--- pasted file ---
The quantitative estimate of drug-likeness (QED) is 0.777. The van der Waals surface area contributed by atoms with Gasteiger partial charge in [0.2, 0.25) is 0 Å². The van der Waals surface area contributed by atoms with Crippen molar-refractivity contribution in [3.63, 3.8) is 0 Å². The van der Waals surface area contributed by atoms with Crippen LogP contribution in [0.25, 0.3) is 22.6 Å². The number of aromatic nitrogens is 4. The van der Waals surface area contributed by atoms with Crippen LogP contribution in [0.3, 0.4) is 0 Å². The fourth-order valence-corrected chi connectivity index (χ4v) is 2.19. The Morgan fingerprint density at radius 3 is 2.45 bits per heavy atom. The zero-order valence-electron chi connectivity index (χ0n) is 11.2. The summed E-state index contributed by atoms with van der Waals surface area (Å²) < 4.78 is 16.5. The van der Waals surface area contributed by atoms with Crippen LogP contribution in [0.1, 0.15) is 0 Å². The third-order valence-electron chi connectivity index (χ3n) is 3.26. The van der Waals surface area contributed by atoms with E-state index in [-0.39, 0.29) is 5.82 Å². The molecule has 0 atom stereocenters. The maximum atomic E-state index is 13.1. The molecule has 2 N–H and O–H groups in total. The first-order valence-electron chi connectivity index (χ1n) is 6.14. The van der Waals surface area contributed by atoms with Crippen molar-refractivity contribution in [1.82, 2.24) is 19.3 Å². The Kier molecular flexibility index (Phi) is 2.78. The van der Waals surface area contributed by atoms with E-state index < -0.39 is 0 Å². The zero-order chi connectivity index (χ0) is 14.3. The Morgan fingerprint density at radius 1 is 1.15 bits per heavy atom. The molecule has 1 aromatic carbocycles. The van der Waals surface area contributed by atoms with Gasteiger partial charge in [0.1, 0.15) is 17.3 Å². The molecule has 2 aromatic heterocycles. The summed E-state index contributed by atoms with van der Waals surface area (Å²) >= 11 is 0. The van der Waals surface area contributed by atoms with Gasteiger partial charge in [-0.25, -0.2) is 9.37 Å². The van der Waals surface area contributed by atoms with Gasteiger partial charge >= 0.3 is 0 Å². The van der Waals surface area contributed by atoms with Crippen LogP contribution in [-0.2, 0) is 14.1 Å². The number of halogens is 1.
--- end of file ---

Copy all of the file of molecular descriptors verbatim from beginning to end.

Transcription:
The quantitative estimate of drug-likeness (QED) is 0.777. The van der Waals surface area contributed by atoms with Gasteiger partial charge in [0.2, 0.25) is 0 Å². The van der Waals surface area contributed by atoms with Crippen molar-refractivity contribution in [3.63, 3.8) is 0 Å². The van der Waals surface area contributed by atoms with Crippen LogP contribution in [0.25, 0.3) is 22.6 Å². The number of aromatic nitrogens is 4. The van der Waals surface area contributed by atoms with Crippen LogP contribution in [0.3, 0.4) is 0 Å². The fourth-order valence-corrected chi connectivity index (χ4v) is 2.19. The Morgan fingerprint density at radius 3 is 2.45 bits per heavy atom. The zero-order valence-electron chi connectivity index (χ0n) is 11.2. The summed E-state index contributed by atoms with van der Waals surface area (Å²) < 4.78 is 16.5. The van der Waals surface area contributed by atoms with Crippen LogP contribution in [0.1, 0.15) is 0 Å². The third-order valence-electron chi connectivity index (χ3n) is 3.26. The van der Waals surface area contributed by atoms with E-state index in [-0.39, 0.29) is 5.82 Å². The molecule has 0 atom stereocenters. The maximum atomic E-state index is 13.1. The molecule has 2 N–H and O–H groups in total. The first-order valence-electron chi connectivity index (χ1n) is 6.14. The van der Waals surface area contributed by atoms with Crippen molar-refractivity contribution in [1.82, 2.24) is 19.3 Å². The Kier molecular flexibility index (Phi) is 2.78. The van der Waals surface area contributed by atoms with E-state index < -0.39 is 0 Å². The zero-order chi connectivity index (χ0) is 14.3. The Morgan fingerprint density at radius 1 is 1.15 bits per heavy atom. The molecule has 1 aromatic carbocycles. The van der Waals surface area contributed by atoms with Gasteiger partial charge in [0.1, 0.15) is 17.3 Å². The molecule has 2 aromatic heterocycles. The summed E-state index contributed by atoms with van der Waals surface area (Å²) >= 11 is 0. The van der Waals surface area contributed by atoms with Gasteiger partial charge in [-0.25, -0.2) is 9.37 Å². The van der Waals surface area contributed by atoms with Gasteiger partial charge >= 0.3 is 0 Å². The van der Waals surface area contributed by atoms with Crippen LogP contribution in [-0.2, 0) is 14.1 Å². The number of halogens is 1.